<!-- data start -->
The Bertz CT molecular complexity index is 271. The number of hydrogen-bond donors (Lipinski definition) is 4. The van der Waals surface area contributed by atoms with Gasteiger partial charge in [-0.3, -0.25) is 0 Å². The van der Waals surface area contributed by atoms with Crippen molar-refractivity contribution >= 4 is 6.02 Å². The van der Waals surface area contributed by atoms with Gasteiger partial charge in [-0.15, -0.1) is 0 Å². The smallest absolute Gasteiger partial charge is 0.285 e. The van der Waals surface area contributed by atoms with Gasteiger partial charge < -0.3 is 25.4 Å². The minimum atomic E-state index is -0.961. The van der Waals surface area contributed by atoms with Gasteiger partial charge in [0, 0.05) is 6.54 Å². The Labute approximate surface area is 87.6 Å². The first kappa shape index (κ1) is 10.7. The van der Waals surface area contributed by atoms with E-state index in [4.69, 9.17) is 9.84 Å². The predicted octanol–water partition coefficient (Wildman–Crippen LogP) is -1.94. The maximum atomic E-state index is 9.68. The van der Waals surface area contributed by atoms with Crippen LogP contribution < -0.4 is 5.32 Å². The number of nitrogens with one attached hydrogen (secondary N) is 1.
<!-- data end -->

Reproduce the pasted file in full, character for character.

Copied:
The Bertz CT molecular complexity index is 271. The number of hydrogen-bond donors (Lipinski definition) is 4. The van der Waals surface area contributed by atoms with Gasteiger partial charge in [-0.3, -0.25) is 0 Å². The van der Waals surface area contributed by atoms with Crippen molar-refractivity contribution >= 4 is 6.02 Å². The van der Waals surface area contributed by atoms with Gasteiger partial charge in [-0.15, -0.1) is 0 Å². The smallest absolute Gasteiger partial charge is 0.285 e. The van der Waals surface area contributed by atoms with Gasteiger partial charge < -0.3 is 25.4 Å². The minimum atomic E-state index is -0.961. The van der Waals surface area contributed by atoms with Gasteiger partial charge in [0, 0.05) is 6.54 Å². The Labute approximate surface area is 87.6 Å². The first kappa shape index (κ1) is 10.7. The van der Waals surface area contributed by atoms with E-state index in [4.69, 9.17) is 9.84 Å². The predicted octanol–water partition coefficient (Wildman–Crippen LogP) is -1.94. The maximum atomic E-state index is 9.68. The van der Waals surface area contributed by atoms with Crippen LogP contribution < -0.4 is 5.32 Å². The number of nitrogens with one attached hydrogen (secondary N) is 1.